He and his staff have watched Cambridge with admiration during throughout the years. So when they saw the Section 2 small-school power matched with Moriah in the state quarterfinals, they allowed themselves to look ahead and started gathering information. After all, Cambridge had moved down to Class D after four seasons in C. So when Moriah won 14-6, D’Arco was stunned. That work went for naught.
“It was a pretty big upset,” D’Arco said. “We were gearing up for Cambridge.”
Tuckahoe lost to Cambridge in the state semifinals in 1999, 2003 and 2005. But the Tigers don’t have a perfect history against Moriah, which beat them 21-6 at Dietz Stadium just two years ago. But this is a different, more physically and mentally mature Tuckahoe team, one with great talent at the skill positions and strength at the line of scrimmage.
D’Arco described Moriah as “physical,” and as a team with an offense that is “80 to 90 percent on the ground, tackle to tackle.” But from what he can gather after watching overtime thrillers against Ticonderoga and Cambridge, Moriah hasn’t faced an opponent this dynamic.
“The teams up there are tough and physical but they are not speed oriented,” he said. “I don’t think they have faced anybody with our speed and athletic ability.”
D’Arco’s biggest fear is Moriah’s ability to control the ball and burned clock. It was an effective method of attack against Cambridge, which committed costly mistake on the rare occasions it had the ball.
Tuckahoe, of course, can strike quickly. Those striking are almost too many to name, but are led by the program’s all-time leading rusher Jarett Sommer and wingbacks Luis Esquilin, Gary Jennings and Shyheim Nixon. Nixon, a sophomore, returned a punt and a kickoff for touchdowns in last week’s 43-8 victory over Chester, but speed isn’t Tuckahoe’s only strength. That’s why the Tigers arrive as a favorite to advance to the Dome for the first time since 2006.
“They’re tough and they’re physical, but I have our guys ready for a tough, physical battle,” D’Arco said. “We have some big guys up front,” noting a group led by Kevin Chen and Johnathan Jubilee.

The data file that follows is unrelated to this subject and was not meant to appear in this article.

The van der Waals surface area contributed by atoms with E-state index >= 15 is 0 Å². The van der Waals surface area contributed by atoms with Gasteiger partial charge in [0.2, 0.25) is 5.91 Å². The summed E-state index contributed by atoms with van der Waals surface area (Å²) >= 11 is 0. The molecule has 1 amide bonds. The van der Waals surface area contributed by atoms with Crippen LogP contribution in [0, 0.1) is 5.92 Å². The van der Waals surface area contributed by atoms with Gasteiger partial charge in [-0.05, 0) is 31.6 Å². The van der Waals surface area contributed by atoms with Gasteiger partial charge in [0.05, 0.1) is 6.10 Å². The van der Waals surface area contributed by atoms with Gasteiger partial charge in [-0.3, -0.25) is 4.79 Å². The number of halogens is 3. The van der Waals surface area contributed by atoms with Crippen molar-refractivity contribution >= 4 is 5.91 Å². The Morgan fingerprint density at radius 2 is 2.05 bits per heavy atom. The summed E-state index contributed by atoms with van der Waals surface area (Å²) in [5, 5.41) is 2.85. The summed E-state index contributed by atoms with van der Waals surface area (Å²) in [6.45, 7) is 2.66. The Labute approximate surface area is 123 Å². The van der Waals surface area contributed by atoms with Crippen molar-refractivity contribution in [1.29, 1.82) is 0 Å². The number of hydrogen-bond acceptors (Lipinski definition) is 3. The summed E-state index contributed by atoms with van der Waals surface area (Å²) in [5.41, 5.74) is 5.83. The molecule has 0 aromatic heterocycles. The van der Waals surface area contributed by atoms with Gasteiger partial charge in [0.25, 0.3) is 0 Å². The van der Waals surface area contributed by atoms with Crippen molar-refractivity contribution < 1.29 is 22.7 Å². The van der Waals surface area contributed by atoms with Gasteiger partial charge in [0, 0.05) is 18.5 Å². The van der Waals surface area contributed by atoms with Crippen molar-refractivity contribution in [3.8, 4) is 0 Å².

That’s the physical. Tuckahoe proved its mental acumen two weeks ago in the Class D final against Haldane when it flaked off the rust after a bye week and rolled to four first-half TDs. “The intensity and focus was there,” D’Arco said.
He wasn’t as impressed early last week with the results but couldn’t help but admire his team’s approach.
“You knew there was a sense of confidence there and that we were going to get the ball in the end zone,” he said.
The primary focus of Tuckahoe’s defense this week will be Nick Gilbo, Moriah’s 240-pound fullback. Gilbo ran for 170 yards and two touchdowns against Cambridge last week, establishing season highs in carries (30) and yards. And when it’s not Gilbo, Moriah rides tailback Tom Ida. The two combined for 47 carries and 241 yards last week and have 1,637 yards for the season, according to that clip and my math.
One player who stood out on film to D’Arco was Moriah’s right tackle Brandon Stoddard, who, at 6-foot-4 and 300 pounds, will be the biggest player on the field.
In the past — heck, even two years ago — big, durable backs and a hulking lineman may have fazed Tuckahoe. Not now. With a deep and talented senior class, so much has changed.
“The confidence level is there,” D’Arco said. “That comes with maturity. With maturity comes focus. But this hasn’t been a short process. We’ve been working toward this for three or four years.”